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Monterey County Recycles
This summer make a pledge to refuse single use, Start composting at home, Free mattress Recycling and more!
Monterey County Health Department and California Rural Legal Assistance to hold summit on Medical-Legal Partnerships
Celebrating nearly two year of Medical-Legal Partnership, California Rural Legal Assistance (CRLA) and the Monterey County Health Department are holding a free summit on June 26th to discuss how medical and legal services providers can work together to improve community health.
Recall of Sprouts frozen spinach because of possible health risk
Sprouts Farmers Market has issued a recall Frozen Cut Leaf Spinach 16oz bags, manufactured by National Frozen Foods of Oregon, because it has the potential to be contaminated with Listeria monocytogenes.
Published on March 17, 2017. Last modified on April 03, 2017
Young children suffer from lead poisoning more frequently because they put everything in their mouth. Chewing and sucking on things is normal for young children. They can swallow these tiny bits of lead and become lead poisoned. If there is lead where your children live or play, it can very easily get on their hands and toys.
Most children who have lead poisoning do not look or act sick. Lead poisoning can cause permanent learning and behavior problems that may make it harder to be successful in school. There is no known safe blood lead level. The only way to know if a child is lead poisoned is by doing a blood lead test.
What is Lead?
Lead is a toxic metal that has been used for thousands of years in commercial & household products.
Sources of Lead
Lead has been found in:
Imported foods such as tamarind candy and chapulines (grasshoppers)
Traditional home remedies like Greta,Azarcon, or Paylooah
Dishes & pots made by hand, especially imported ceramics, decorated with paintings or varnish that contain lead
Imported toys & children’s jewelry
Traditional make-up like kohl and surma
Paint in houses built before 1978
Soil exposed to leaded gasoline (lead was banned from gasoline in 1995) or paint dust
Work places where employees do repair of radiators or batteries, recycling of batteries, welding with lead, or remodeling buildings built before 1978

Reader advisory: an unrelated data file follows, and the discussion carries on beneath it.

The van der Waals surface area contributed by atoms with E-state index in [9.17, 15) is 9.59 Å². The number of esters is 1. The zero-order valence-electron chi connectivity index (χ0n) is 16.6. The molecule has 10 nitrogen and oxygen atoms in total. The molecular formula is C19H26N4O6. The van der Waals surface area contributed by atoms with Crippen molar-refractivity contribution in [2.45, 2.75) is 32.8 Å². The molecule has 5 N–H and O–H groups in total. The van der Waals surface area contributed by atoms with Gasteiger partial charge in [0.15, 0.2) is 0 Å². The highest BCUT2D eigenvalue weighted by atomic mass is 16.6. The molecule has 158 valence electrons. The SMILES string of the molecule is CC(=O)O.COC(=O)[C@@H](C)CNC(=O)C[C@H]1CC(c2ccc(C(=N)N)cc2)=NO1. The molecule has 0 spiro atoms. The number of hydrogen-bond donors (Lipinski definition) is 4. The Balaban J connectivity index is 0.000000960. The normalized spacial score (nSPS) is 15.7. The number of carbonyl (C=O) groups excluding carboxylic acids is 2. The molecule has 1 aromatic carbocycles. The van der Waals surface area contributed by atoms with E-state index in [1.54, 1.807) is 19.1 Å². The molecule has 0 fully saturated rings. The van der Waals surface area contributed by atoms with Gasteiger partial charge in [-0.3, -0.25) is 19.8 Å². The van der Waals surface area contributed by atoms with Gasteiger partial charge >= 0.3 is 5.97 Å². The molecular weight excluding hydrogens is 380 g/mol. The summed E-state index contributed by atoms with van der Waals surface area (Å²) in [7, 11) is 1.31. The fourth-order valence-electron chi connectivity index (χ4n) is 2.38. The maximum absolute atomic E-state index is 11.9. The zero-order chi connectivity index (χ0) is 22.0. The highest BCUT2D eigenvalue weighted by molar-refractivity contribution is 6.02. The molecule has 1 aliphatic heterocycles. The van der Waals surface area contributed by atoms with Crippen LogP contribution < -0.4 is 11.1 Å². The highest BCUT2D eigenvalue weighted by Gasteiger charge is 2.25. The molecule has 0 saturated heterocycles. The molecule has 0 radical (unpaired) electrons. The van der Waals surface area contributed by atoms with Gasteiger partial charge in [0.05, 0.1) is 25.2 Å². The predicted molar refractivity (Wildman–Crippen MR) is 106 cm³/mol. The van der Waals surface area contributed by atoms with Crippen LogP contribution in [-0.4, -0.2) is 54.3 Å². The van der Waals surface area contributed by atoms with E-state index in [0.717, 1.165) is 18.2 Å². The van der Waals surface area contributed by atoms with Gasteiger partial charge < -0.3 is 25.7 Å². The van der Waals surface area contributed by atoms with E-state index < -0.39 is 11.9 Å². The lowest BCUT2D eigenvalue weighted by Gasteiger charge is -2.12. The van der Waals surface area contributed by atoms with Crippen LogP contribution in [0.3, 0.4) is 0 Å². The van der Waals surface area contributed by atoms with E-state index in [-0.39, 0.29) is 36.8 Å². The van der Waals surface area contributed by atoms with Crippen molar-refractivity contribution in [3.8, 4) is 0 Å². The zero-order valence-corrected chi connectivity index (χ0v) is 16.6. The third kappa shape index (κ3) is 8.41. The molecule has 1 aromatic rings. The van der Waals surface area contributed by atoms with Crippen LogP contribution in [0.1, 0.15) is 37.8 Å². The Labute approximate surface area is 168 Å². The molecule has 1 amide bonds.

How is your child tested for lead?
The only way to know if your child is poisoned with lead is to do a blood test. Ask your doctor to do a blood test to check for lead in your child. The test can be done by taking blood from the child’s finger or vein. If your child has a normal test, no followup will be needed.
What happens if your child’s test shows he/she is lead poisoned?
If your child is lead poisoned, the Monterey County Childhood Lead Poisoning Prevention Program will contact you and schedule a home visit .
The Public Health Nurse will provide you with information on how to lower your child’s blood lead level.
The Registered Environmental Health Specialist will check your home in order to locate the source of lead.
Simple steps you can take to protect your child
Wash your child’s hands often, especially before eating & sleeping.
Wash your child’s toys.
Mop floors and wet wipe window sills at least once a week.
Feed your child regular meals rich in calcium, iron, and vitamin C.
Do not use imported, older, or handmade dishes or pots for food or drinks unless they have been tested and do not have lead in them.
Make sure that the home remedy you use is safe. Traditional home remedies such as Greta and Azarcon (bright orange, yellow, or white powders), may contain lead.
If your job exposes you to lead, always use lead-safe work practices, and change out of your work clothes and shoes, and wash or shower before you come home.
Cover bare soil where children play.
Ask your doctor to order a blood lead test on your child.
For more information about lead poisoning, parents and caretakers may contact Monterey County’s Childhood Lead Poisoning Prevention Program at 755-4704.
- California Department of Public Health Childhood Lead Poisoning Prevention Branch
- Protect your child from lead (PDF)
- Proteja a su niño contra el PLOMO
- Centers for Disease Control Childhood Lead Poisoning Prevention Program